Four-time Fulbright recipient and Wittenberg University Professor Emeritus of Sociology Keith Doubt examines the destructive impacts of war on society in his latest book Sociocide: Reflections on Today’s Wars, recently published by Lexington Books.
Author of six books on Bosnia and an expert on the sociological impact of the Bosnian War, Doubt coined the term “sociocide” to refer to the killing of a society. In his latest book, he expands his work to study contemporary wars in Iraq, Afghanistan, Syria, and others, and draws upon the fields of anthropology and philosophy in addition to sociology.
He wrote the book after class discussions with students in his War, Identity, and Justice seminar while ideas were fresh in his mind. The course focused on genocide, war crimes, nationalism, terrorism, and the concept of justice in the contemporary era.
“From the study of the recent war in Bosnia, we developed a sociology of war, an anthropology of identity, and a philosophy of justice,” explained Doubt. “We applied this body of knowledge to the conflicts and wars in Algeria, Rwanda, Chechnya, Iraq, Syria, Afghanistan, and Ukraine. Our learning goal was to develop a perspective that is comparative, critical, and historical, one that is objective as well as moral, humanistic as well as empirical.”
Several members of the Wittenberg community were involved with the book. Peggy Hanna, retired department of sociology administrative assistant, and Sophia Reutter, class of 2020, provided editorial assistance, while Jeffrey Boucher, class of 2010 and one of Doubt’s former honors students, contributed to a chapter on Iraq.
While a student at Wittenberg, “the war in Iraq was constantly in the news, especially in 2007 with the troop surge,” said Boucher, currently an assistant general counsel for JPMorgan Chase Bank. “As I was in class with Professor Doubt learning about Bosnia in the 1990s and I was reading reports of the war in Iraq, I started to see similarities between the two.”
Together they wrote an article on the subject that was published in 2009 in the journal Forum Bosnae. That article was later revised and published as a chapter in Sociocide.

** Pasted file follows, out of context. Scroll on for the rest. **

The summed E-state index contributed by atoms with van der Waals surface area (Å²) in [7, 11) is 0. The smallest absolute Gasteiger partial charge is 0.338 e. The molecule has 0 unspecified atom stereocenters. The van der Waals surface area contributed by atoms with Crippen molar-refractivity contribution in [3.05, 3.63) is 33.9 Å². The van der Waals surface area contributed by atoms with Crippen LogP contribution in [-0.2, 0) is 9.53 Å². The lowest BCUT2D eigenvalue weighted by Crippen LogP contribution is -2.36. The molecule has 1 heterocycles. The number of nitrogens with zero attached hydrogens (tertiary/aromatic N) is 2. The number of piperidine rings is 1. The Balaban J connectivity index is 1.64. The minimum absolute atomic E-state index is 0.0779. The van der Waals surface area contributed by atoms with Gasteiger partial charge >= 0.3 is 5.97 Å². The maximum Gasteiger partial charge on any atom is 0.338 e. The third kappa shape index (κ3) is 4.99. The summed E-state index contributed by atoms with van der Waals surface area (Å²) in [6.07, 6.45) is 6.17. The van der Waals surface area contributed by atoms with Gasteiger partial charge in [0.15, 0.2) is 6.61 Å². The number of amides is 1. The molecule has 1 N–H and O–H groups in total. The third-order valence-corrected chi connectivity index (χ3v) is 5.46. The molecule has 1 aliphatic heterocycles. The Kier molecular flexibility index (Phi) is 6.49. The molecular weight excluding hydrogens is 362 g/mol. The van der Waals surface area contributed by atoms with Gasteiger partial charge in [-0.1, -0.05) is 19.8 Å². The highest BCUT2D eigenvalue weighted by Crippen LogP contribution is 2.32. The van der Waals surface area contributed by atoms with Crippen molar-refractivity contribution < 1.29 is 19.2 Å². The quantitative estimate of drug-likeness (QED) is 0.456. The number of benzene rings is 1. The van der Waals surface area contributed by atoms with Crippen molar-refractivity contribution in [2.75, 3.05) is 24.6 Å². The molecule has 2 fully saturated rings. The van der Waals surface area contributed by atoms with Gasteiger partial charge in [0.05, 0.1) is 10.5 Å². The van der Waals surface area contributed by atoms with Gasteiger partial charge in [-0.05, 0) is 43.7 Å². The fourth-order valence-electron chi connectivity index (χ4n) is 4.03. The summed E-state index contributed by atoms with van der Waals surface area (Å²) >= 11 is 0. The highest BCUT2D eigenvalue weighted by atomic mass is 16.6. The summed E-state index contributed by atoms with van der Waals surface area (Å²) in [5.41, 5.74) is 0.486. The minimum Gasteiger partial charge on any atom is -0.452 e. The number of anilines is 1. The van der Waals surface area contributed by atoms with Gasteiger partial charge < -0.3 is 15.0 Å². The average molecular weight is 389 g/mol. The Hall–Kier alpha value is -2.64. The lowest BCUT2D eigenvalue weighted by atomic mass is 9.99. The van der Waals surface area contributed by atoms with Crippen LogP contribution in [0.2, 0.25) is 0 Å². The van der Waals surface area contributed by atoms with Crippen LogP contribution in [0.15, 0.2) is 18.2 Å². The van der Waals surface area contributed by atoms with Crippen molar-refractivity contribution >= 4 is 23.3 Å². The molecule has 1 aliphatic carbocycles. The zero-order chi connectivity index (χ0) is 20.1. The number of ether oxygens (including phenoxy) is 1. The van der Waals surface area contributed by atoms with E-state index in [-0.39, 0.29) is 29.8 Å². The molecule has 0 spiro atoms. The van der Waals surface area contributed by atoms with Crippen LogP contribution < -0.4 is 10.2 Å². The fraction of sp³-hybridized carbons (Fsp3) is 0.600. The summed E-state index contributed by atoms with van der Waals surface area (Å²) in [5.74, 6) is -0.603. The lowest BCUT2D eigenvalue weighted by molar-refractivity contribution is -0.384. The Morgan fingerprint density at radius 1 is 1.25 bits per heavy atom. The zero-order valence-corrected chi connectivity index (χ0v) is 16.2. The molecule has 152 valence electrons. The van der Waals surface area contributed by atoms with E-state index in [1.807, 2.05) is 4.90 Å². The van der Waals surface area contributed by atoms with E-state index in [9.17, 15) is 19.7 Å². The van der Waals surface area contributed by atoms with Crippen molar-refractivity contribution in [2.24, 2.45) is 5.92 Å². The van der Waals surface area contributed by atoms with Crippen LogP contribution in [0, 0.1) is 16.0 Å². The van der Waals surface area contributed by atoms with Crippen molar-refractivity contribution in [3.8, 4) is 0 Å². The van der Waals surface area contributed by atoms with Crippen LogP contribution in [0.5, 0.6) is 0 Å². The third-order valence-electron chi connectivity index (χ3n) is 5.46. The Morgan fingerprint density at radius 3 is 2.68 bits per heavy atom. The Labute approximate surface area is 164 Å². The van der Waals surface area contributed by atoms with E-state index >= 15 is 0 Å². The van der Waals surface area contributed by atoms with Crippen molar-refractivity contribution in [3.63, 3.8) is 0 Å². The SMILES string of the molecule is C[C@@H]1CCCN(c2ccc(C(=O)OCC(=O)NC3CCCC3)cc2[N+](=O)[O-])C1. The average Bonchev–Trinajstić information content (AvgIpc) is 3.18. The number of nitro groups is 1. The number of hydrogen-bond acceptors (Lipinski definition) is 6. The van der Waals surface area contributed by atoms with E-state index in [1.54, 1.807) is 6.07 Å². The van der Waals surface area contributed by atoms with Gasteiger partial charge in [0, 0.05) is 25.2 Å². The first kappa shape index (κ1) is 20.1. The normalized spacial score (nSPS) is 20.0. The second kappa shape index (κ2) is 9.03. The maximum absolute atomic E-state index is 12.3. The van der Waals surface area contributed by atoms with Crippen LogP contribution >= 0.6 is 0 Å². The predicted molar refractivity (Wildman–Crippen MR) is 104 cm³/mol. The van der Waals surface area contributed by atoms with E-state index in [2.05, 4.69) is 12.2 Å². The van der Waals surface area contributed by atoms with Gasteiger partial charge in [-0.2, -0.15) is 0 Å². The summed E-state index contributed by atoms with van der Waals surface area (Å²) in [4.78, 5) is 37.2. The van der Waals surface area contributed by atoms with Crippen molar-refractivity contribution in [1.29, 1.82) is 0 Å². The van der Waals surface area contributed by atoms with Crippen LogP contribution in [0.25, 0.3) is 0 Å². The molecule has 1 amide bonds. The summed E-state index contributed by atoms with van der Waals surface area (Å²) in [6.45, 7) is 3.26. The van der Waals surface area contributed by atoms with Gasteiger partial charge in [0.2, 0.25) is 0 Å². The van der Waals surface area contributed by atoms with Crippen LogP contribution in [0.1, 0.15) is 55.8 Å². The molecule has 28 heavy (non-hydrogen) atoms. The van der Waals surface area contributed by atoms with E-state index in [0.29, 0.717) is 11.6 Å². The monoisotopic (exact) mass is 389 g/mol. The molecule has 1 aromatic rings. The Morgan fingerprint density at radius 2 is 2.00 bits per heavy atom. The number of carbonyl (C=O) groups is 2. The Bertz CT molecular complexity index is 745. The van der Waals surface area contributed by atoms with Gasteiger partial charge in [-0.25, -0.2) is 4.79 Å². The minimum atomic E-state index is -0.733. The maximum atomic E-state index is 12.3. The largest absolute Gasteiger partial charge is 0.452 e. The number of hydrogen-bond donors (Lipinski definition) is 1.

“It was a great opportunity to work with Professor Doubt and the type of experience that makes Wittenberg such an amazing place,” Boucher said. “I am honored to be published. It was a great opportunity at the time and now ten years after graduating, my Wittenberg experience continues.”
Doubt also addresses the current coronavirus pandemic in a chapter that looks at capitalism as a sociocidal force.
“I talk about how the classical social theorists, Karl Marx, Emile Durkheim, and Max Weber, are each afraid of capitalism for different reasons and in different ways and apply this to the pandemic,” Doubt explained. “I analyze what Weber calls the spirit of capitalism in view of how this spirit has responded to the pandemic.”
Describing Sociocide as “a must read” for students, teachers, and others, Charles Lemert, Wesleyan University professor emeritus of social theory, praises the book as “original, serious, well-informed, and clearly written – a tribute to an author who has not only read widely but lived seriously and spent time in one of the world’s most troubled places.”
Doubt has studied Bosnia for more than 25 years and spent several summers living and teaching there. Although he recently retired from teaching at Wittenberg, he has not retired from his academic pursuits, including translating a book of poetry by a Bosnian poet and working on a study about flying national flags at Bosnian weddings. He is currently on the Fulbright Specialist roster, which allows for short-term exchanges for U.S academics and established professionals at host institutions, such as universities, government agencies, museums, medical institutions, or non-governmental organizations, around the world.